Challenge Day brings change
by LEAH FINLEY
A 17-year-old Westerville South senior hanged himself on Nov. 20. David Yingling Saunders became the third Franklin County youth in less than a week to commit suicide.
Two days earlier, 15-year-old Gahanna Lincoln sophomore, Kelsey Thompson, shot herself in Gahanna park. In the same week an 8-year-old died at Nationwide Children’s Hospital after hanging herself.
Although this recent surge of tragedy is devastating the actions taken by the youth are not unusual.
According to the American Academy of Child and Adolescent Psychiatry, suicide is the third leading cause of death for children ages 12-18 and the second leading cause for ages 10-24.
More teenagers die every year from suicide than from cancer, heart disease, AIDS, birth defects, stroke, pneumonia, influenza and chronic lung disease combined.
There is an average of 5,400 suicide attempts by teenagers each day.
With such staggering statistics, high schools have been taking action to combat the evergrowing issue.
When Saunders died, grief counselors were brought into South to provide help to students in need.
Programs in schools provide support, as well as suicide prevention programs. At North, this comes in the form of Challenge Day, a program that brings students together.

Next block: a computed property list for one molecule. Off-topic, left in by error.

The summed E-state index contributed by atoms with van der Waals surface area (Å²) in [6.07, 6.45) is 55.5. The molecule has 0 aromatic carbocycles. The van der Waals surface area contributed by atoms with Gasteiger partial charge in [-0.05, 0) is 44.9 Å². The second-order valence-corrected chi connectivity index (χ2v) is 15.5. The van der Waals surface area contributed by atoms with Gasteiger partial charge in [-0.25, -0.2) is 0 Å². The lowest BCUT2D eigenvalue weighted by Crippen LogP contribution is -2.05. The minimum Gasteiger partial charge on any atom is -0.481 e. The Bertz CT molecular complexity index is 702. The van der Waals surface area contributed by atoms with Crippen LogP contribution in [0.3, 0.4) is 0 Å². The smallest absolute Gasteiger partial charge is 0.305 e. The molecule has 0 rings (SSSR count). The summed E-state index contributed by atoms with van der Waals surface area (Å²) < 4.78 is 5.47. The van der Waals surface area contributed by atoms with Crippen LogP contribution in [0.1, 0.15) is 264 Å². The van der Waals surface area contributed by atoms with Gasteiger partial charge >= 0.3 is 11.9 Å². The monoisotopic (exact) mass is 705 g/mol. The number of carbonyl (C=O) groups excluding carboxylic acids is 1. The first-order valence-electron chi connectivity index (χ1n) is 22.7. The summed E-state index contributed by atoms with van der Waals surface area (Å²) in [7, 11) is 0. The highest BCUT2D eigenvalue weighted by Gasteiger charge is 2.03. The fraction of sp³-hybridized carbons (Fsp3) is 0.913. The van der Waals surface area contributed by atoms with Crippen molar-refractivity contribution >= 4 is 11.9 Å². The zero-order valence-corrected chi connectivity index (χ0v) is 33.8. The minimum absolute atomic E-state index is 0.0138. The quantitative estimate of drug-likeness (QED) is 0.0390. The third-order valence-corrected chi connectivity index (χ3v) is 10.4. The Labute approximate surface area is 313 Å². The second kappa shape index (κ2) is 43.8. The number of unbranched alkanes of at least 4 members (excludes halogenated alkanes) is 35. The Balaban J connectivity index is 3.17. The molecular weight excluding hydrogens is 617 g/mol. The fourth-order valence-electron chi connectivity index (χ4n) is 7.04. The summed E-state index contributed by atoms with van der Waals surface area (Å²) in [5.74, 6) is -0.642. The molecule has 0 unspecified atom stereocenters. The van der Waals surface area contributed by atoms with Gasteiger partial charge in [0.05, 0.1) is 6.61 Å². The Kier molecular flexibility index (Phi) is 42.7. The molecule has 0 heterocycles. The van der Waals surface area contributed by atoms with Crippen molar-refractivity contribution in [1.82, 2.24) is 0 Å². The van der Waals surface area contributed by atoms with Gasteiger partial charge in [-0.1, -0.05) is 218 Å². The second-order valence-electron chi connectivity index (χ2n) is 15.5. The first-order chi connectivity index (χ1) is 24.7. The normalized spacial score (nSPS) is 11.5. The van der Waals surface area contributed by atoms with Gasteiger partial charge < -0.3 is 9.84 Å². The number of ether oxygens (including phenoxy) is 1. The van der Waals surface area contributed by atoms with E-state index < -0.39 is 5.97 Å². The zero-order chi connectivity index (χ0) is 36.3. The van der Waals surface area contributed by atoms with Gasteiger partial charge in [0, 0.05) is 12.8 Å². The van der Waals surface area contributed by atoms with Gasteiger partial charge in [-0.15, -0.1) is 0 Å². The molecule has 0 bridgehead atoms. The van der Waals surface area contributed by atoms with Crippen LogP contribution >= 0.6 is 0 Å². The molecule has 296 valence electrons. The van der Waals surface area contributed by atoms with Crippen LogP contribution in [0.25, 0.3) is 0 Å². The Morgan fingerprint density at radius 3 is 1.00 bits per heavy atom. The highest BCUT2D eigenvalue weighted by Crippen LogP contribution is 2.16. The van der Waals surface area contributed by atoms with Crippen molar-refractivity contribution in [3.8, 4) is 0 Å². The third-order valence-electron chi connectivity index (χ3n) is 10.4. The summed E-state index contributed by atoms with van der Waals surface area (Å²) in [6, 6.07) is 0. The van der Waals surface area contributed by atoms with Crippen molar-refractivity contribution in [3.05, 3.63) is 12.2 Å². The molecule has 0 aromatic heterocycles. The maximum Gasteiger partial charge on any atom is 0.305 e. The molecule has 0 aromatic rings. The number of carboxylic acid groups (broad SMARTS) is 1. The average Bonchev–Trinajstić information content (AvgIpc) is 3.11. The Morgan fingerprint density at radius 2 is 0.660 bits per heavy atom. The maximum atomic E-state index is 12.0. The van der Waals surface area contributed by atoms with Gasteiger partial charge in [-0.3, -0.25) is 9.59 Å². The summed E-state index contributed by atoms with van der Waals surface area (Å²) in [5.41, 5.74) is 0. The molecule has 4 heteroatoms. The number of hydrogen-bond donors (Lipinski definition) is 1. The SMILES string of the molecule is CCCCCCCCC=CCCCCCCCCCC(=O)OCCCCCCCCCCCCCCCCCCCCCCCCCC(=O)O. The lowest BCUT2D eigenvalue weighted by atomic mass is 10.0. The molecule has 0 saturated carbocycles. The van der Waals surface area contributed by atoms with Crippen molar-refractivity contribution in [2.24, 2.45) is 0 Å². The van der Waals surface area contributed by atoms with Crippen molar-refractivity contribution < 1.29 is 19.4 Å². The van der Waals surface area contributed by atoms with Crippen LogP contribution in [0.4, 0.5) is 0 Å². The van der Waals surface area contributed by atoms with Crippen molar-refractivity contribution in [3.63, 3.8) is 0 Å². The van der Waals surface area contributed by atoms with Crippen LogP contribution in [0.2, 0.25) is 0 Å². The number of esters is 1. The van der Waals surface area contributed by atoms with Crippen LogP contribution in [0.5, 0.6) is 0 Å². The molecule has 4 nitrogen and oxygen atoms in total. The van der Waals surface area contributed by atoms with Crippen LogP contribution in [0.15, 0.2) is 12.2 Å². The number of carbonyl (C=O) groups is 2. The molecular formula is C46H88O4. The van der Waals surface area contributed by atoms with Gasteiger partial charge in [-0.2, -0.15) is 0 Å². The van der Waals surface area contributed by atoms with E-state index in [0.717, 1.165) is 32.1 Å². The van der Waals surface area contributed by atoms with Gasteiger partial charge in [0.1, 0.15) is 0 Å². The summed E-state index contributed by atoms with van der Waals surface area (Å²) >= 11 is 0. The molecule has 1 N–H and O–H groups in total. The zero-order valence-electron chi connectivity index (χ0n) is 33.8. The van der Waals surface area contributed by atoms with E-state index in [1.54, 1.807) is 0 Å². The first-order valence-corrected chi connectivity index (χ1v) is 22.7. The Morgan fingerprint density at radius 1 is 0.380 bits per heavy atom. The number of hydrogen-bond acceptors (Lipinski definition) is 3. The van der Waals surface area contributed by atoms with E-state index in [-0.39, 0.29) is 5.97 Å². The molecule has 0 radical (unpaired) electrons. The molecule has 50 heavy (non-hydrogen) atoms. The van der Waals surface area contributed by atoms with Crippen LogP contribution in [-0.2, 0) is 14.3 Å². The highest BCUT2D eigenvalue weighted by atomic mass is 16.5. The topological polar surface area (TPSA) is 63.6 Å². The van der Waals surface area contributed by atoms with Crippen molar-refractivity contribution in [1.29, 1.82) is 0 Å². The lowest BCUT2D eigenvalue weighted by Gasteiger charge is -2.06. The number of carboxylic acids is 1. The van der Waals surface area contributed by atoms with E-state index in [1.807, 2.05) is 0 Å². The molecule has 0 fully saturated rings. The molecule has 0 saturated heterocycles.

“When Spanish teacher Leroy Gilkey died, Challenge Day was a great outlet for coping” Challenge Day organizer Jen Kirk said. Kirk, an English teacher, is also the adviser for Be the Change group, a student group that helps organize the yearly event for students and staff.
Along with providing students the opportunity to cope the program also teaches students compassion and empathy, skills needed to stop bullying among adolescents.
Recent studies by Yale University show a strong correlation between bullying and teen suicide. The studies concluded that victims of bullying are five times more likely to contemplate suicide.
Challenge Day is a day long activity where students and staff participate in exercises that develop deeper understanding for their fellow student. The goal of Challenge Day is to ensure that “every child lives in a world where they feel safe, loved and celebrated,” according to their vision statement.
Challenge Day strives to encourage students to “be the change they wish to see in the world.” This is a quote from Mahatma Gandhi as well as Challenge Day’s motto.
This also serves the inspiration for the Be The Change group.
“I went to Challenge Day my freshman year. It was a great experience and I really learned a lot about my classmates,” Senior Manette Asta said.
Challenge was Jan. 27. this year. Many underclassmen attended the course.
“It was really fun” Freshman Eric Dunevant said, “A lot of my classmates opened up about their problems.”
The program will be back next year. Cost to sign up is $35 but scholarships are provided if student’s cannot afford it.